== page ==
Author(s): Alan T Nurden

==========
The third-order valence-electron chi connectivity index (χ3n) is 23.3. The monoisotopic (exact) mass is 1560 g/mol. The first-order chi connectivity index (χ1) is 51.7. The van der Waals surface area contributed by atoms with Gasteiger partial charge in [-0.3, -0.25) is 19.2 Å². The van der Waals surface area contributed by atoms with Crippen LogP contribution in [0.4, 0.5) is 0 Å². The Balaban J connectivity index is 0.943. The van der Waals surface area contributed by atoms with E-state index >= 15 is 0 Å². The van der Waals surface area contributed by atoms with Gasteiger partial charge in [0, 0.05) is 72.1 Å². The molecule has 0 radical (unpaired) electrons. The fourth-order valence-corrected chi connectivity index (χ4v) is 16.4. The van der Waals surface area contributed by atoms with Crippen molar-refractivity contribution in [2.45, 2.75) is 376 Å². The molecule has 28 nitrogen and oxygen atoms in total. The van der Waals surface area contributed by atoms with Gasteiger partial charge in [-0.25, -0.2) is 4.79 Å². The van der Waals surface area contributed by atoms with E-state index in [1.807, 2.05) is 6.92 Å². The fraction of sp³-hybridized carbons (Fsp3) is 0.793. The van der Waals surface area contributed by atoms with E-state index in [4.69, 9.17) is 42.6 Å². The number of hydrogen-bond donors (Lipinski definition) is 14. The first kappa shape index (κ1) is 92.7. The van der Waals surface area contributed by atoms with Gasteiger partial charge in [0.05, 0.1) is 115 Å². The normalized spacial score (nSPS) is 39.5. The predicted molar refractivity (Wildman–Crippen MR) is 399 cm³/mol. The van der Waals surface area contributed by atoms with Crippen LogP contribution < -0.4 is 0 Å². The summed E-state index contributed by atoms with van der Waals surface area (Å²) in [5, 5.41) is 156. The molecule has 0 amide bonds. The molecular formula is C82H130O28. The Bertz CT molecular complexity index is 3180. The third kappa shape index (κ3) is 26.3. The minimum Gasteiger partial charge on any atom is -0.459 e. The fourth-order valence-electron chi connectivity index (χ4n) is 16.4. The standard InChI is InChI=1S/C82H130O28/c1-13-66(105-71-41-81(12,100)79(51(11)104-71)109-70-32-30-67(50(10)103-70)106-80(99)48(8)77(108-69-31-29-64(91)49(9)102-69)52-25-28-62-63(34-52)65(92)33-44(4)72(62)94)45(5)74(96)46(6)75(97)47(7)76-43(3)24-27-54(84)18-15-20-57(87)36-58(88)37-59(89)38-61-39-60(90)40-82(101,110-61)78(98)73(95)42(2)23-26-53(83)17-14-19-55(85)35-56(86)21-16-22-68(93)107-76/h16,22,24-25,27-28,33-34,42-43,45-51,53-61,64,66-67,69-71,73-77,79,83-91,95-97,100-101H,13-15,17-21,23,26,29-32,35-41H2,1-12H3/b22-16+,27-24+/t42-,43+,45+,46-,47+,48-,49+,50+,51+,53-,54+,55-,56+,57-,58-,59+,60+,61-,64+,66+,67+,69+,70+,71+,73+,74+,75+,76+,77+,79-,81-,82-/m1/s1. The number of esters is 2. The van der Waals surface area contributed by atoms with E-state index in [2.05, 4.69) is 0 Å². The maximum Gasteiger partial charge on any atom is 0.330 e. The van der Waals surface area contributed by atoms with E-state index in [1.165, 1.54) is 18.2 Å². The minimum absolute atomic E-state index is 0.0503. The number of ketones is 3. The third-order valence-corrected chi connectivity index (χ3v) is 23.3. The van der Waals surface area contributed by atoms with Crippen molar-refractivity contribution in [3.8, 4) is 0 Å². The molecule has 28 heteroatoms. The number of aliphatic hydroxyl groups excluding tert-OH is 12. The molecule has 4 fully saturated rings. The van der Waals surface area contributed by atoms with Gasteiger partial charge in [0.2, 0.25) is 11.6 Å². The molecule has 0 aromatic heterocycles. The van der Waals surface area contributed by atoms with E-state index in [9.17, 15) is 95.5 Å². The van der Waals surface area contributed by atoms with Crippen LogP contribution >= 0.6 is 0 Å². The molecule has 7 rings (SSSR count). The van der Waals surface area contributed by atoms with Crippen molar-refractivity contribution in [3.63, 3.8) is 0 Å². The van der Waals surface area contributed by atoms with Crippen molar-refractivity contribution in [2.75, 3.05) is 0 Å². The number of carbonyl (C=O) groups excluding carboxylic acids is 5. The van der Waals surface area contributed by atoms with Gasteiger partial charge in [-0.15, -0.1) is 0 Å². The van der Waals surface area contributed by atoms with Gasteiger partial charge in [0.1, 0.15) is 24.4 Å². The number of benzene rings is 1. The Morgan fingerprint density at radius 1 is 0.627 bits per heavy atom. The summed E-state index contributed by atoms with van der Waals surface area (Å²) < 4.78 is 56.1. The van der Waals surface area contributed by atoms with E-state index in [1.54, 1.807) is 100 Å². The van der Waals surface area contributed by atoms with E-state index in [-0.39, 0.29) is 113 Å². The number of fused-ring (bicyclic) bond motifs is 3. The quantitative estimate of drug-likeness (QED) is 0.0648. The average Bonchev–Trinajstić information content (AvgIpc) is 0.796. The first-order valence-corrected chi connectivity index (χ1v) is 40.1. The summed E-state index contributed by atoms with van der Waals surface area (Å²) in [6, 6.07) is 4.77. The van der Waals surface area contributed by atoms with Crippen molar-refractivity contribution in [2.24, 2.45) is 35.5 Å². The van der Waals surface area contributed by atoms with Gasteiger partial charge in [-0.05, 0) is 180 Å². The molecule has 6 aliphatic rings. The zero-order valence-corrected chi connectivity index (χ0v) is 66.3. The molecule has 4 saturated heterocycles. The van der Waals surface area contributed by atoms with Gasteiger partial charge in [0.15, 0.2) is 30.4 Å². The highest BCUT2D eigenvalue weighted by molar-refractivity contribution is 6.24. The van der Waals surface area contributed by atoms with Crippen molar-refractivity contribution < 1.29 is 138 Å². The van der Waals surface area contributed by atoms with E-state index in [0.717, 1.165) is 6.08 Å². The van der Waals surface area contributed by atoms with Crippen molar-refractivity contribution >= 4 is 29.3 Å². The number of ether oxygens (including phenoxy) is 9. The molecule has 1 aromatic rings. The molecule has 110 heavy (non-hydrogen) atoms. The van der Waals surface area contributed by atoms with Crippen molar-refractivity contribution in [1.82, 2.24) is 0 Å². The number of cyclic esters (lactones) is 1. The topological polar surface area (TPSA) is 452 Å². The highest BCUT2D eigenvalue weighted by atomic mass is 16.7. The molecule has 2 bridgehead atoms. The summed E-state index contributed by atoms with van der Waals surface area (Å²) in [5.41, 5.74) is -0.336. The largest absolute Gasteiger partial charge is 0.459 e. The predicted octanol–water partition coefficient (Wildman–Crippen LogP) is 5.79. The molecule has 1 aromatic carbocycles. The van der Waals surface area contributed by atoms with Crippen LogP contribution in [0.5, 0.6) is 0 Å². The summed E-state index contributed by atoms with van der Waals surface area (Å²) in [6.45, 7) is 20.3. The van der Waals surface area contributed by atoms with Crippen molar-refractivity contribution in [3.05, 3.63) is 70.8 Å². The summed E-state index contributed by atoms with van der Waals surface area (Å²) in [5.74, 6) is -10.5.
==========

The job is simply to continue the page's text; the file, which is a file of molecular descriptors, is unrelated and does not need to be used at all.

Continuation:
Glanzmann thrombasthenia (GT) is a rare autosomal recessive bleeding syndrome affecting the megakaryocyte lineage and characterized by lack of platelet aggregation. The molecular basis is linked to quantitative and/or qualitative abnormalities of αIIbβ3 integrin. This receptor mediates the binding of adhesive proteins that attach aggregating platelets and ensure thrombus formation at sites of injury in blood vessels. GT is associated with clinical variability: some patients have only minimal bruising while others have frequent, severe and potentially fatal hemorrhages. The site of bleeding in GT is clearly defined: purpura, epistaxis, gingival hemorrhage, and menorrhagia are nearly constant features; gastrointestinal bleeding and hematuria are less common. In most cases, bleeding symptoms manifest rapidly after birth, even if GT is occasionally only diagnosed in later life. Diagnosis should be suspected in patients with mucocutaneous bleeding with absent platelet aggregation in response to all physiologic stimuli, and a normal platelet count and morphology. Platelet αIIbβ3 deficiency or nonfunction should always be confirmed, for example by flow cytometry. In order to avoid platelet alloimmunisation, therapeutic management must include, if possible, local hemostatic procedures and/or desmopressin (DDAVP) administration. Transfusion of HLA-compatible platelet concentrates may be necessary if these measures are ineffective, or to prevent bleeding during surgery. Administration of recombinant factor VIIa is an increasingly used therapeutic alternative. GT can be a severe hemorrhagic disease, however the prognosis is excellent with careful supportive care.